Strange things are afoot at the Skinwalker Ranch



Yup, it’s another found footage film about creepy paranormal events(feels trite saying activity). So right off the bat, most people already know if they will like this film or not. On top of all this, the film alleges to be based on true events. Here we go again…

I was familiar with the stories about the more commonly known Sherman Ranch for around two years, and have always been intrigued by the tales of UFOs, Bigfoot-like creatures, crop-circles, glowing orbs, and poltergeist activity. So upon hearing about this film, and seeing teaser trailers, I was very excited…but I couldn’t shake the feeling that this would be a repeat of what happened with “There’s nothing left to Fear” (check previous entries for my review).

The film follows an investigation of the ranch conducted by a team of experts in the wake of the disappearance of a Ranchers son right before his very eyes. Strange occurrences abound, and are captured by the oh-so-convenient camera setup, each encounter appearing more frightening than the last, until the films eerie conclusion that leaves more questions than answers.

The creature designs are ok, but I can’t help but think how much better they would have looked had they been done practically instead of CG. The acting is pretty sharp for a bunch of no-names. There aren’t any Oscar worthy performances here, but I fully believe each and every performance. Nobody seems trite or forced, and it all seems natural. Perfect for a Pseudo-Documentary Horror Film.

While the film doesn’t show us anything we haven’t seen in countless other FF films, or even a few episodes of Paranormal State…it’s still a very watchable film. Personally, I really enjoyed it. I have a soft spot for Found Footage Paranormal films. Sue me.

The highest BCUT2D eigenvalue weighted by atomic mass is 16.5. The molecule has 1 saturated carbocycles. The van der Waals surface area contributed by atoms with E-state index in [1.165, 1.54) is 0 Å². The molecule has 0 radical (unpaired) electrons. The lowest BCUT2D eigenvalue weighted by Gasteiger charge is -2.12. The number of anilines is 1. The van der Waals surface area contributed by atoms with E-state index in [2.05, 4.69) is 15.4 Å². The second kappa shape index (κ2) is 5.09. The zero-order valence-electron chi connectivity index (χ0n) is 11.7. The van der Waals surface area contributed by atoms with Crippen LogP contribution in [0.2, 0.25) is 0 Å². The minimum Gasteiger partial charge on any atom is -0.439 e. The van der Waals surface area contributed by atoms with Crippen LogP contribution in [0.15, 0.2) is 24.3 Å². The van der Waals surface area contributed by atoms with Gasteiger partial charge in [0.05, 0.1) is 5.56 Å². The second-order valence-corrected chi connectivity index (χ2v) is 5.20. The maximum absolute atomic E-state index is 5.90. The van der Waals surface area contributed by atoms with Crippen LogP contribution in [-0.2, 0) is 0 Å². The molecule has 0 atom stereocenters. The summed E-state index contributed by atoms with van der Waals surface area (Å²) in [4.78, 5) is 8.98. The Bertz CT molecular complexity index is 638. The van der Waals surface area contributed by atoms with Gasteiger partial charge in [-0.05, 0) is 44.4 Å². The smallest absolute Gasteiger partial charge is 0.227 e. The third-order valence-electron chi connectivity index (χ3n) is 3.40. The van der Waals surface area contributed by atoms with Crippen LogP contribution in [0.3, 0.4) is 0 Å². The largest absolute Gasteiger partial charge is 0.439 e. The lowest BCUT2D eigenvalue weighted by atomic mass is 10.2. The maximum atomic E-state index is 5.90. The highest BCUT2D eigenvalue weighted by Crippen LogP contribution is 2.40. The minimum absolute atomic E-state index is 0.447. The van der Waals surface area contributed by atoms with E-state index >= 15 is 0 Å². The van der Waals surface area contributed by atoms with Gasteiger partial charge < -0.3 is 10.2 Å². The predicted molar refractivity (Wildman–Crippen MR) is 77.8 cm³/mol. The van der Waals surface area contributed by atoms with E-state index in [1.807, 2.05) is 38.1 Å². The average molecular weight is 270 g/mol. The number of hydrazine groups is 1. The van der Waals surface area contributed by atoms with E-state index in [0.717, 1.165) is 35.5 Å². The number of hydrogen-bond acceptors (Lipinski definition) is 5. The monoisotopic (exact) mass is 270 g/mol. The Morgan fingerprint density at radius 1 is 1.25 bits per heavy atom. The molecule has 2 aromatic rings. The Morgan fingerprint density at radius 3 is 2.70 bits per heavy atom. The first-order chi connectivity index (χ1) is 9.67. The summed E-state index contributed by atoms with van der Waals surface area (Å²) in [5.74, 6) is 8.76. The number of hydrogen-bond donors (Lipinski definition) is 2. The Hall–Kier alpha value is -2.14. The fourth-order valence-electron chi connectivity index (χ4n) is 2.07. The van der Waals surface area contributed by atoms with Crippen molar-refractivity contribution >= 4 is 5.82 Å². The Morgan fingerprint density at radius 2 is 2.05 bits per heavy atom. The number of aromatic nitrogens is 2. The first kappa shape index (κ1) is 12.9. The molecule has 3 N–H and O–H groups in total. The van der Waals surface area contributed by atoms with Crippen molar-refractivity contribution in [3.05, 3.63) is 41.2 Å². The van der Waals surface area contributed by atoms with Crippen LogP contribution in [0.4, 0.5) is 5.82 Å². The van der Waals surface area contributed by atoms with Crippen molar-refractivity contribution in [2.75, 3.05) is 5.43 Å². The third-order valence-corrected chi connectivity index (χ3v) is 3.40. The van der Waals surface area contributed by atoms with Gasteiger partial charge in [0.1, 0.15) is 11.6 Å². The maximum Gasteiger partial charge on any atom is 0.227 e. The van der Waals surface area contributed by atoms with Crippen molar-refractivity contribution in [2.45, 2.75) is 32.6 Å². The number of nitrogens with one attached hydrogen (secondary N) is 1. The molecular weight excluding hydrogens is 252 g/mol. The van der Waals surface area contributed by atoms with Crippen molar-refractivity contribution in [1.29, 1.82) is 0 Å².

The Cryptid Crypt: Willow Creek




Welcome back to another edition of the Cryptid Crypt! Our last installment was many months ago…apparently i get distracted easily. *Editor Note: The Good Doctor wrote this opening, then spent at least 3 hours fucking around with games on his phone*

I don’t know if you have ever gone to an international film festival, but it is an experience. I saw Willow Creek during the opening night of the Vancouver International Film Fest, and the experience was nearly ruined for me before i even got into the theater. I was not there to take in film after film after film, I was there as a Horror fan…and I was utterly alone. I was surrounded by douche-bags with un-ironic moustaches and gay versions of 1950s haircuts, Vintage clothes, and women who look like they are named Imogen. And scarves. Everyone was wearing fucking scarves! Luckily, I had my flask with me and managed to play a little drinking game. I would eavesdrop on the pretentious fucks surrounding me and drink every time I heard “…was SUCH an under-rated filllm…” Needless to say, I was shitfaced in no time.

Come showtime, I was pleasantly surprised to learn that the writer and director of the film, Bobcat Goldthwait himself, was on hand to introduce the feature, give us a few laughs, and humbly thank us for coming out to watch his little movie. A class act! He even stayed to do a Q&A afterwards, and was all around cool as fuck. As far as the film goes, It’s a found footage Bigfoot film. By that description alone, you should now know pretty much what happens in the film. There have been a few nearly identical films (see the last edition of Cryptid Crypt for Lost Coast Tapes, and Bigfoot County). What really peaked my interest with Willow Creek is that it is a very smart approach to a film that is well worn territory. We never see the creature, but are aware of it’s pressence. The scariest moments of the film give us very little visually to work with, but rely on tension and sound, then Bobcat lets us draw our own conclusions. He gives us just enough of a set up toallow us to make up our own mind about what is happening, rather than parading a Sasquatch across the screen and telling us how it is. While it is certainly not the most exciting film I have seen, it was still a perfectly enjoyable film and a MUST-SEE for Sasquatch fans.